|Portrait of Kelly 2012, 16 x 12", Oil on linen|
Today's post is a portrait of my friend, Kelly. I posted a portrait of Kelly's husband, Nick (here) in a recent entry. I started Nick's portrait with a charcoal study. The problem with that approach...I'm better at drawing then at handling color, and had to re-paint some of the colors in his portrait. Time-consuming.
For the present portrait, an initial small oil study allowed me to work through those color issues before starting the big piece. I also refined the composition based on the study, zooming out a bit in the final portrait, to include more shoulders/chest.
|Portrait of Kelly (color study) 8 x 6", oil on board|
I'm probably breaking some rule with that red background. The classic approach is to push the background back with muted, atmospheric colors. The red in this background comes forward a bit, flattening the depth of field. But I'm in a red phase right now, and I like how it looks.
Here is the progression for your information. This image was painted from a photo in about 25 hours...
I draw in the subject with transparent maroon, then block in the big shapes in averaged hues. I also get the darkest darks and lightest lights in early to key the rest of the values. Once I have those big shapes, I do a first pass on the features, starting with the eyes. I moved the mouth and nose around quite a bit here, but her likeness finally began to emerge. Very frustrating to get an awesome mouth, then realize it's too low. Fortunately, it's much easier to paint the second time.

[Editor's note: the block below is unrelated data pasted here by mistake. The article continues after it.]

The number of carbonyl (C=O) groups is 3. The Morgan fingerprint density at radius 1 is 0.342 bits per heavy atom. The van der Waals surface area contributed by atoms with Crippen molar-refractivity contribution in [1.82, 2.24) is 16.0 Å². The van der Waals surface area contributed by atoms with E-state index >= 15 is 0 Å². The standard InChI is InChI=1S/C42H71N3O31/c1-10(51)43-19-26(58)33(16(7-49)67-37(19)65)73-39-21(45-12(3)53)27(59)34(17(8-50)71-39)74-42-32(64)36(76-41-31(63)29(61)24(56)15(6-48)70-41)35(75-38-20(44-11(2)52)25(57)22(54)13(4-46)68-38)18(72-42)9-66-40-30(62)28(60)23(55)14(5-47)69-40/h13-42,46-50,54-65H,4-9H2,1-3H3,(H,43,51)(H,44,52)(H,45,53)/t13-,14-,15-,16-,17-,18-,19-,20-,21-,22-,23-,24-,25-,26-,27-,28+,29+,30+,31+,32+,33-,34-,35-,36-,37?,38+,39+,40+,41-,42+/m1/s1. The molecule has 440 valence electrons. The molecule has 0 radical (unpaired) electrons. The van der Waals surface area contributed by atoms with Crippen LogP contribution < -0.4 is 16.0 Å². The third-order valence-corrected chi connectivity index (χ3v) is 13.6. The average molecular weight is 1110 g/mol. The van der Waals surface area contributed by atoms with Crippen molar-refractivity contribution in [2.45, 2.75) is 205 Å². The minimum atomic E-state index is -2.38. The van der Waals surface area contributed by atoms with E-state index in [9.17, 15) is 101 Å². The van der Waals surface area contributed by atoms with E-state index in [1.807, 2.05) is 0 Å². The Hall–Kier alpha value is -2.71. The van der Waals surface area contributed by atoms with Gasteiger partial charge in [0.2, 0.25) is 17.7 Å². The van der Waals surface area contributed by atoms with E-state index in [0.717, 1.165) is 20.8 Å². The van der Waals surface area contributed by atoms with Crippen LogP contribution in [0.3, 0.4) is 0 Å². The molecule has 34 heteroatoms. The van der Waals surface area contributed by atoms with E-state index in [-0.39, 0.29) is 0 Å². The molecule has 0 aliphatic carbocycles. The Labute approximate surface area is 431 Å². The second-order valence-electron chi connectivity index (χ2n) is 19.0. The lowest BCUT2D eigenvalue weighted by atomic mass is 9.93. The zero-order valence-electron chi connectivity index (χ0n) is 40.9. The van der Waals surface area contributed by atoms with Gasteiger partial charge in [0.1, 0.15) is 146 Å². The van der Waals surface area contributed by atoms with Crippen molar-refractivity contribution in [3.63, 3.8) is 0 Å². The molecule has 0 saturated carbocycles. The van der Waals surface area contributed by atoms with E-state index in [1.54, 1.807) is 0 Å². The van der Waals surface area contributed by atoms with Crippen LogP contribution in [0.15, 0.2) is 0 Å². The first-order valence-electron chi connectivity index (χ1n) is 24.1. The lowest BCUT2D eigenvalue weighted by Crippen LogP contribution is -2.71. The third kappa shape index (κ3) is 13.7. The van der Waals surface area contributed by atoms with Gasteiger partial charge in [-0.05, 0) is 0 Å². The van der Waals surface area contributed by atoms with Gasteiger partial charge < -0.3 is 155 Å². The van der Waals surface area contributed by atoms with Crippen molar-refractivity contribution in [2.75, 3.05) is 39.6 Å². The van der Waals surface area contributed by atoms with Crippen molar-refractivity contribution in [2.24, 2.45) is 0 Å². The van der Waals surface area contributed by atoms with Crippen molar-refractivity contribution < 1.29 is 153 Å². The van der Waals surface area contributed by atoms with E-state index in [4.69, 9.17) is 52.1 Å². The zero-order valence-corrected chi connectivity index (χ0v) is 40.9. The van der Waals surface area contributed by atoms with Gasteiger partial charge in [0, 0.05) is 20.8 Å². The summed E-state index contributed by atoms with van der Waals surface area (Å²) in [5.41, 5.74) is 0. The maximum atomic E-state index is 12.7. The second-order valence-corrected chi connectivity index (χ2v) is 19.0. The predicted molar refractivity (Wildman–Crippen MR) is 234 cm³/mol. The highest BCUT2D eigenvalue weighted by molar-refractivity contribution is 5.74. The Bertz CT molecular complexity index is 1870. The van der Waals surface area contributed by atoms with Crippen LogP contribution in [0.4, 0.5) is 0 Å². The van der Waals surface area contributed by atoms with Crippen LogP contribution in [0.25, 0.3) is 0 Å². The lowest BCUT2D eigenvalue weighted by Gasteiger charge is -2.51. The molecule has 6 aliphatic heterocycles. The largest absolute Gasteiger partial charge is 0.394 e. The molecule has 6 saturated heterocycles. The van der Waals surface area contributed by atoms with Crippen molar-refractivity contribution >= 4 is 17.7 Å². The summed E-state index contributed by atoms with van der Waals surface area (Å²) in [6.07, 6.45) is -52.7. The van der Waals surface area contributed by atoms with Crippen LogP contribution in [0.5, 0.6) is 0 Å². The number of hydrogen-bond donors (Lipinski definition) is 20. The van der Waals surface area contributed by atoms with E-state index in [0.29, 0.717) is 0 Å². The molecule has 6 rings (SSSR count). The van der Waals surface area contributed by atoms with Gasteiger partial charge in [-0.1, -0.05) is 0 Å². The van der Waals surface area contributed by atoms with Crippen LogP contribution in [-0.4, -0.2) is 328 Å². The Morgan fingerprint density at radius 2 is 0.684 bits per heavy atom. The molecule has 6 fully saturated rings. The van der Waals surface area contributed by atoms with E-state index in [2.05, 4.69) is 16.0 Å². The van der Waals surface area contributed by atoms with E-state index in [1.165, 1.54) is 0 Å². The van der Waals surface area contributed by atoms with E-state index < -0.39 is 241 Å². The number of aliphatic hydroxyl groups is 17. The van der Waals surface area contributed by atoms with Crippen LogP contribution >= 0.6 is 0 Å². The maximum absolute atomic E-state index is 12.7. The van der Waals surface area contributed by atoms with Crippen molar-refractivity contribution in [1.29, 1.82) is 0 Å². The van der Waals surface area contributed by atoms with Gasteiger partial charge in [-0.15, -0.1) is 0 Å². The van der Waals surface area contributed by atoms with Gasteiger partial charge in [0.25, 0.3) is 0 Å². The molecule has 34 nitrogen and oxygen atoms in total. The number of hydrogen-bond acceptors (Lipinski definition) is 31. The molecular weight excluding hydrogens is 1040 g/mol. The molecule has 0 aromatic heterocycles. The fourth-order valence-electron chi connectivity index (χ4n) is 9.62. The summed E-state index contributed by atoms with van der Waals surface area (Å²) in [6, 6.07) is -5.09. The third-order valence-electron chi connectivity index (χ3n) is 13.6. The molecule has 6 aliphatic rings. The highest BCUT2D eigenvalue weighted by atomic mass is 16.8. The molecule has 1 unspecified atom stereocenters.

At this point, I take inventory of the big stuff I still need to do, and decide how to approach it. I'm painting wet-into-wet here, so I need to have a strategy. With a decent first pass on the face, I go from hair to neck to chest/clothes to background and back to hair, working all the edges together as I go. I prefer to be painterly, and leave as many brushstrokes showing as possible (see detail below), but things do tighten up visually when you step back. This is an ongoing issue for me, however, I'm okay with the level of painterly realism I achieved here.
I think most paintings look better in a complimentary frame. The final touch here is a gold-leaf frame, which rounds out the yellow-blue-red color scheme.
|Portrait of Kelly, detail|